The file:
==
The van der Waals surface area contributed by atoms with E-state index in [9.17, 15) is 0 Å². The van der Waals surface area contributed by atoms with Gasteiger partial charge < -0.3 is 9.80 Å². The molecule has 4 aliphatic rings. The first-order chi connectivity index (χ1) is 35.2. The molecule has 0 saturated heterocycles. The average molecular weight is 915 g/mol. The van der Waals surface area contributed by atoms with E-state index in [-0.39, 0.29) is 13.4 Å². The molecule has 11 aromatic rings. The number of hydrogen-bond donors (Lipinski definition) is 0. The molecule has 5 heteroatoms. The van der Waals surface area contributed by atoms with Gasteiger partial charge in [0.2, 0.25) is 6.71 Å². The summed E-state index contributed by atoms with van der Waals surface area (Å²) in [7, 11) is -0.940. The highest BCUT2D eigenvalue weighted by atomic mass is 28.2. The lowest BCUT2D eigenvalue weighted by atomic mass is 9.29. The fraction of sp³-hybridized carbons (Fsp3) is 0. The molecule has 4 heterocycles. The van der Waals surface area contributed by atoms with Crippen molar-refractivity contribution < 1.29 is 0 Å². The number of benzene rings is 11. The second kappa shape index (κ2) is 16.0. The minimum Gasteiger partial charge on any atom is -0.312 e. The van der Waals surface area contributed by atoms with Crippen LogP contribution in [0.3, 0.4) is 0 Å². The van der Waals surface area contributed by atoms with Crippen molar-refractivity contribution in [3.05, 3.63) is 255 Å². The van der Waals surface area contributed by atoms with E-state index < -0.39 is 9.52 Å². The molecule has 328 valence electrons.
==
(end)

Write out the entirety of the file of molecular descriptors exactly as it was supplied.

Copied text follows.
The van der Waals surface area contributed by atoms with E-state index in [9.17, 15) is 0 Å². The van der Waals surface area contributed by atoms with Gasteiger partial charge < -0.3 is 9.80 Å². The molecule has 4 aliphatic rings. The first-order chi connectivity index (χ1) is 35.2. The molecule has 0 saturated heterocycles. The average molecular weight is 915 g/mol. The van der Waals surface area contributed by atoms with E-state index in [-0.39, 0.29) is 13.4 Å². The molecule has 11 aromatic rings. The number of hydrogen-bond donors (Lipinski definition) is 0. The molecule has 5 heteroatoms. The van der Waals surface area contributed by atoms with Gasteiger partial charge in [0.2, 0.25) is 6.71 Å². The summed E-state index contributed by atoms with van der Waals surface area (Å²) in [7, 11) is -0.940. The highest BCUT2D eigenvalue weighted by atomic mass is 28.2. The lowest BCUT2D eigenvalue weighted by atomic mass is 9.29. The fraction of sp³-hybridized carbons (Fsp3) is 0. The molecule has 4 heterocycles. The van der Waals surface area contributed by atoms with Crippen molar-refractivity contribution < 1.29 is 0 Å². The number of benzene rings is 11. The second kappa shape index (κ2) is 16.0. The minimum Gasteiger partial charge on any atom is -0.312 e. The van der Waals surface area contributed by atoms with Crippen LogP contribution in [0.3, 0.4) is 0 Å². The van der Waals surface area contributed by atoms with Crippen molar-refractivity contribution in [3.05, 3.63) is 255 Å². The van der Waals surface area contributed by atoms with E-state index < -0.39 is 9.52 Å². The molecule has 328 valence electrons.